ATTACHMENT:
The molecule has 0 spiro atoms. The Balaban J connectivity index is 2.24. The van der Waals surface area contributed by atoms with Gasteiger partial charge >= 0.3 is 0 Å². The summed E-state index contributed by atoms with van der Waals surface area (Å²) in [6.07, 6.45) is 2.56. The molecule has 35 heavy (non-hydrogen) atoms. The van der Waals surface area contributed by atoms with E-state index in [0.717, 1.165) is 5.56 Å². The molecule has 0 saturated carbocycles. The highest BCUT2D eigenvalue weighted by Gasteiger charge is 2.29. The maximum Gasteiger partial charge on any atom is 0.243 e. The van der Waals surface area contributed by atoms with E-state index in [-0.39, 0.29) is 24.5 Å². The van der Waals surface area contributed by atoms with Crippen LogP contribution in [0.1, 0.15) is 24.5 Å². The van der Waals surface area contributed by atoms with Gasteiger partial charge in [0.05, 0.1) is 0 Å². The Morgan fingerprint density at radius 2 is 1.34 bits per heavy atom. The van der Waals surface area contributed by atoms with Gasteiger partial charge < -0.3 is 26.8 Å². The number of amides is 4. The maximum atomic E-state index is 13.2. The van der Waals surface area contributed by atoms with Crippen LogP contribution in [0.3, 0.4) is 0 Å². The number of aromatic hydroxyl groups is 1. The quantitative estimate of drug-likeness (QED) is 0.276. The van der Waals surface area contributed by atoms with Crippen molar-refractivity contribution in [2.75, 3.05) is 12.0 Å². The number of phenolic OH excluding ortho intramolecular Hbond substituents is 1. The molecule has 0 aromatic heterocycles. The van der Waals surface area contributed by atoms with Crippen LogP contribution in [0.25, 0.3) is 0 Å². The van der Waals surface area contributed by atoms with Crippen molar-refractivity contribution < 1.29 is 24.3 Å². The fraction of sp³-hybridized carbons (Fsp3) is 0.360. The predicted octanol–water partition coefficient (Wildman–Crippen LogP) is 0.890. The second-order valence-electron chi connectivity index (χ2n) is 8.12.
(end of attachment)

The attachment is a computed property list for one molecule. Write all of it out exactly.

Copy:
The molecule has 0 spiro atoms. The Balaban J connectivity index is 2.24. The van der Waals surface area contributed by atoms with Gasteiger partial charge >= 0.3 is 0 Å². The summed E-state index contributed by atoms with van der Waals surface area (Å²) in [6.07, 6.45) is 2.56. The molecule has 35 heavy (non-hydrogen) atoms. The van der Waals surface area contributed by atoms with E-state index in [0.717, 1.165) is 5.56 Å². The molecule has 0 saturated carbocycles. The highest BCUT2D eigenvalue weighted by Gasteiger charge is 2.29. The maximum Gasteiger partial charge on any atom is 0.243 e. The van der Waals surface area contributed by atoms with E-state index in [-0.39, 0.29) is 24.5 Å². The van der Waals surface area contributed by atoms with Crippen LogP contribution in [0.1, 0.15) is 24.5 Å². The van der Waals surface area contributed by atoms with Gasteiger partial charge in [0.05, 0.1) is 0 Å². The Morgan fingerprint density at radius 2 is 1.34 bits per heavy atom. The van der Waals surface area contributed by atoms with Gasteiger partial charge < -0.3 is 26.8 Å². The number of amides is 4. The maximum atomic E-state index is 13.2. The van der Waals surface area contributed by atoms with Crippen LogP contribution in [0.3, 0.4) is 0 Å². The number of aromatic hydroxyl groups is 1. The quantitative estimate of drug-likeness (QED) is 0.276. The van der Waals surface area contributed by atoms with Crippen molar-refractivity contribution in [2.75, 3.05) is 12.0 Å². The number of phenolic OH excluding ortho intramolecular Hbond substituents is 1. The molecule has 0 aromatic heterocycles. The van der Waals surface area contributed by atoms with Crippen LogP contribution in [0.25, 0.3) is 0 Å². The van der Waals surface area contributed by atoms with Crippen molar-refractivity contribution < 1.29 is 24.3 Å². The fraction of sp³-hybridized carbons (Fsp3) is 0.360. The predicted octanol–water partition coefficient (Wildman–Crippen LogP) is 0.890. The second-order valence-electron chi connectivity index (χ2n) is 8.12.